A Little More Rhubarb for You
Thank you, readers! Your votes put me in the number two spot and propelled me to the taste testing stage of the Huffington Post’s Kitchen Daily Rhubarb Recipe Showdown. Once there, my Rhubarb-Ginger Jam competed with strawberry-rhubarb pie and strawberry-rhubarb jam at the judges’ table. And what happened after HuffPo’s judges whipped up all three recipes and sat down to taste?
The Best Rhubarb Recipe: We Found A Winner!
Kitchen Daily | Posted: 05/29/2012 3:17 pm Updated: 05/30/2012 5:35 pm
We’ve come across some amazing recipes in search of a rhubarb dish to best honor this favorite spring plant. We narrowed it down to three final contenders — Stacy Kaegi’s Rhubarb Berry Pie, Jane Ward’s Rhubarb Ginger Jam, and Ruth Ward’s Rhubarb-Strawberry Jam — we had a taste test to uncover the ultimate, the BEST, rhubarb recipe. (Click here to see a slideshow of all the recipes). And while all three were delicious in their own way, we still had to choose a winner.
And so, the winner of the tastiest rhubarb recipe (and Wusthof Classic Chai Dao knife) is … Jane Ward’s Rhubarb and Ginger Jam. Here’s what some of our tasters thought of the winning recipe: “What a great example of the season! The ginger is at just the right level and has a nice and fruity taste thanks to the rhubarb. “Wow. I actually don’t usually fawn over ginger but I think this is really a stand-out.” “I’ve never had rhubarb and ginger together, but they’re the perfect unexpected match. I’m going to be putting ginger in all my rhubarb desserts from now on.”
…I won. Winning was a wonderful surprise, but I can’t disagree with the judges about the rhubarb-ginger combination: it’s really delicious. I hope it intrigues some of you enough that you’ll give this simple jam recipe a try at home before rhubarb season ends. Tart, sweet, but nicely balanced by ginger’s spicy warmth, the jam is perfect on toast, mixed into a little plain yoghurt, or slightly warm as a sauce for vanilla ice cream.
Still, though I know how delicious this jam is, it never would have had a chance to be taste tested by the panel without the votes of family, friends, friends of friends, and my blog readers. So I’m saying thank you in the best way I know how, with one last rhubarb recipe. Here’s a simple, humble, not-too-sweet cake made with rhubarb and one of rhubarb’s best partners – the almost as tart raspberry – that is just perfect for dessert after a spring meal or served up with a mid-day cup of coffee to revive flagging spirits. Enjoy, with my heartfelt thanks.
Rhubarb-Raspberry Semolina Cake
The idea for this cake came from two sources: the traditional mediterranean-style semolina cakes that are flavored with citrus syrups, and Nigella Lawson’s rhubarb cornmeal cake. Semolina – the coarsely milled hard durum wheat more commonly used to make pasta – is just as granular as fine ground cornmeal but it adds body to a batter instead of grittiness, resulting in a cake that feels in the mouth like a cross between butter cake and bread pudding. It’s the perfect unassuming vehicle for all the fresh fruit that gets folded in. This cake lets the rhubarb and berries be the stars of the show. To serve, dust the cake’s golden brown top with a little powdered sugar, or serve plain slices with a spoon of whipped cream or crème fraîche.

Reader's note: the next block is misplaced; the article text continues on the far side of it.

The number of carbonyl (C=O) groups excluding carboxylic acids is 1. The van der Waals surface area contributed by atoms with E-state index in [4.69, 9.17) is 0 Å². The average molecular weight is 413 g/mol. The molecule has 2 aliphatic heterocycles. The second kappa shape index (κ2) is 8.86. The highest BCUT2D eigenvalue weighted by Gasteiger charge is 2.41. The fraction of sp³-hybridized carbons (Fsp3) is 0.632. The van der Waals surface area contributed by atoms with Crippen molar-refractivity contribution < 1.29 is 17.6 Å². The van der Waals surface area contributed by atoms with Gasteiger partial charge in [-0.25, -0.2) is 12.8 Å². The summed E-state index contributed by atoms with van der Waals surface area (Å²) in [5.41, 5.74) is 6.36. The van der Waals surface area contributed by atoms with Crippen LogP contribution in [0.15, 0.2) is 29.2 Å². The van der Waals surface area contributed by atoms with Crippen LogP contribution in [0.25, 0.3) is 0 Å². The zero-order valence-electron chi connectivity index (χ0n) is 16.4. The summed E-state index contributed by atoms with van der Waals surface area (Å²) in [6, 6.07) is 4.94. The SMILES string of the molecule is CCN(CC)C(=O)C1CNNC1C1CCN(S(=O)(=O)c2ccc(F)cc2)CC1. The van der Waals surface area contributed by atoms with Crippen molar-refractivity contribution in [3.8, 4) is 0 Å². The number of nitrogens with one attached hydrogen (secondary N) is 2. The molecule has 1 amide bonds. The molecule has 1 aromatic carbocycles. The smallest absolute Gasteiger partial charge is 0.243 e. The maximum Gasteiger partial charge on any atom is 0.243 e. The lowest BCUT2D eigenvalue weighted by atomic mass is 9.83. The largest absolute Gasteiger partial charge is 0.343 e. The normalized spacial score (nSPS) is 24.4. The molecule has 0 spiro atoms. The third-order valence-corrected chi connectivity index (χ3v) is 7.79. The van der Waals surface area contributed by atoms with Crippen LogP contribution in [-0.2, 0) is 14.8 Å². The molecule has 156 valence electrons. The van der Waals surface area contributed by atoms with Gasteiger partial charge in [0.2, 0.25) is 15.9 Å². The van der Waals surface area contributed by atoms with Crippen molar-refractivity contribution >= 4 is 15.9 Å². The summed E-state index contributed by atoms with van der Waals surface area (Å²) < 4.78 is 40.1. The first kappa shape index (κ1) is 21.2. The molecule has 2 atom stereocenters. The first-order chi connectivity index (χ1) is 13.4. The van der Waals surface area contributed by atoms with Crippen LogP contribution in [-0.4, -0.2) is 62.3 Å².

- 1 cup unbleached all-purpose flour
- rounded ½ cup semolina
- 1 tsp. baking soda
- ½ tsp. kosher salt
- grated zest of one lemon
- ½ pint red raspberries
- ¾ pounds of trimmed rhubarb cut into ½-inch slices
- 1/3 cup sugar
- 2 large eggs at room temperature
- 1 tsp. vanilla extract
- 8 Tbsp. unsalted butter, softened
- 2/3 cup sugar
- 1 cup greek-style yoghurt
- 2 Tbsp. whole milk
- confectioner’s sugar for dusting, optional
Preheat the oven to 350 degrees. Butter a 9-inch springform pan and line the bottom with parchment. Set aside.
Stir together the flour, semolina, baking soda, salt and lemon zest in a small bowl, and set aside.
Place the raspberries and rhubarb together in a bowl and sprinkle these with the 1/3 cup of sugar. Let this sit while you make the cake batter.
For the batter, first blend the two eggs together with the vanilla in a small bowl until lightly beaten. Place the soft butter in a large bowl together with 2/3 cup sugar. Using a hand mixer, cream these together. Once blended, add the egg-vanilla mixture and mix on medium speed to blend. Add one-half of the semolina mixture to the butter-egg mixture and mix on low speed just until incorporated. Add ½ cup of the yogurt and blend until incorporated. Repeat in the same manner with the last half of the semolina mixture and then the yoghurt. When adding the last half-cup of yoghurt, also add the milk. Blend until incorated, scrape the bowl down once or twice, then blend another 5 or 10 seconds to combine. Do not overmix the batter.
Fold the sugared fruit into the batter and give it a few folds to distribute it evenly. Spoon the batter into the prepared springform pan. Smooth the top a bit.
Place the pan on a baking sheet lined with parchment and place in the preheated oven. Bake for one hour, or until a deep golden brown. When done, the crown of the cake will spring back to the touch.
Remove the springform pan to a cooling rack and let cool. Remove the outer rim of the pan after 20 minutes. Let the cake cool completely before cutting and serving it in wedges.
©2012 Jane A. Ward